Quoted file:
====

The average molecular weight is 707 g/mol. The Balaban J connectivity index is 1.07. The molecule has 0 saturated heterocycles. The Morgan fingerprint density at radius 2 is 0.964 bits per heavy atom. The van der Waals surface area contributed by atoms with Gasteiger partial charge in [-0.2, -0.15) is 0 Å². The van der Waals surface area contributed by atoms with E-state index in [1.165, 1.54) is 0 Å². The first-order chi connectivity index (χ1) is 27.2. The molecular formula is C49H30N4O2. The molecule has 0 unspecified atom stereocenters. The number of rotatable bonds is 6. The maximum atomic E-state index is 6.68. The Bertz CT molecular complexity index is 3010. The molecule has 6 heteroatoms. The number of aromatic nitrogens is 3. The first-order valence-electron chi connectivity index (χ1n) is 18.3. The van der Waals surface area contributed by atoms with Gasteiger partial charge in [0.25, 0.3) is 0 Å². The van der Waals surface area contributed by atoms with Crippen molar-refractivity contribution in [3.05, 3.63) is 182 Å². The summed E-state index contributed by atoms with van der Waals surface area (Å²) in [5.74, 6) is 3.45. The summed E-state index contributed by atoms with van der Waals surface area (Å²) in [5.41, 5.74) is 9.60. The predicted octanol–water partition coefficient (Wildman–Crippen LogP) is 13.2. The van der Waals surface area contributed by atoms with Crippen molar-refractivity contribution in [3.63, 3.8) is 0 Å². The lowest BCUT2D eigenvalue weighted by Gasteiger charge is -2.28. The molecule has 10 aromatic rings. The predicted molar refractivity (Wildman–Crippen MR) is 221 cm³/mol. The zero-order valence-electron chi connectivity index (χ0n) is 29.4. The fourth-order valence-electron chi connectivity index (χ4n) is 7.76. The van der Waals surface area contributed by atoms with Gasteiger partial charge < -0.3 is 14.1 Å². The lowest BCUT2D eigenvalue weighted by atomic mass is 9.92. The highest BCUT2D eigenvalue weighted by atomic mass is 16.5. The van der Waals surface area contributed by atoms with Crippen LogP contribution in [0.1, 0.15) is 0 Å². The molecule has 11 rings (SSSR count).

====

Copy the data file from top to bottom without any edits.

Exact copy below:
The average molecular weight is 707 g/mol. The Balaban J connectivity index is 1.07. The molecule has 0 saturated heterocycles. The Morgan fingerprint density at radius 2 is 0.964 bits per heavy atom. The van der Waals surface area contributed by atoms with Gasteiger partial charge in [-0.2, -0.15) is 0 Å². The van der Waals surface area contributed by atoms with E-state index in [1.165, 1.54) is 0 Å². The first-order chi connectivity index (χ1) is 27.2. The molecular formula is C49H30N4O2. The molecule has 0 unspecified atom stereocenters. The number of rotatable bonds is 6. The maximum atomic E-state index is 6.68. The Bertz CT molecular complexity index is 3010. The molecule has 6 heteroatoms. The number of aromatic nitrogens is 3. The first-order valence-electron chi connectivity index (χ1n) is 18.3. The van der Waals surface area contributed by atoms with Gasteiger partial charge in [0.25, 0.3) is 0 Å². The van der Waals surface area contributed by atoms with Crippen molar-refractivity contribution in [3.05, 3.63) is 182 Å². The summed E-state index contributed by atoms with van der Waals surface area (Å²) in [5.74, 6) is 3.45. The summed E-state index contributed by atoms with van der Waals surface area (Å²) in [5.41, 5.74) is 9.60. The predicted octanol–water partition coefficient (Wildman–Crippen LogP) is 13.2. The van der Waals surface area contributed by atoms with Crippen molar-refractivity contribution in [3.63, 3.8) is 0 Å². The lowest BCUT2D eigenvalue weighted by Gasteiger charge is -2.28. The molecule has 10 aromatic rings. The predicted molar refractivity (Wildman–Crippen MR) is 221 cm³/mol. The zero-order valence-electron chi connectivity index (χ0n) is 29.4. The fourth-order valence-electron chi connectivity index (χ4n) is 7.76. The van der Waals surface area contributed by atoms with Gasteiger partial charge < -0.3 is 14.1 Å². The lowest BCUT2D eigenvalue weighted by atomic mass is 9.92. The highest BCUT2D eigenvalue weighted by atomic mass is 16.5. The van der Waals surface area contributed by atoms with Crippen LogP contribution in [0.1, 0.15) is 0 Å². The molecule has 11 rings (SSSR count).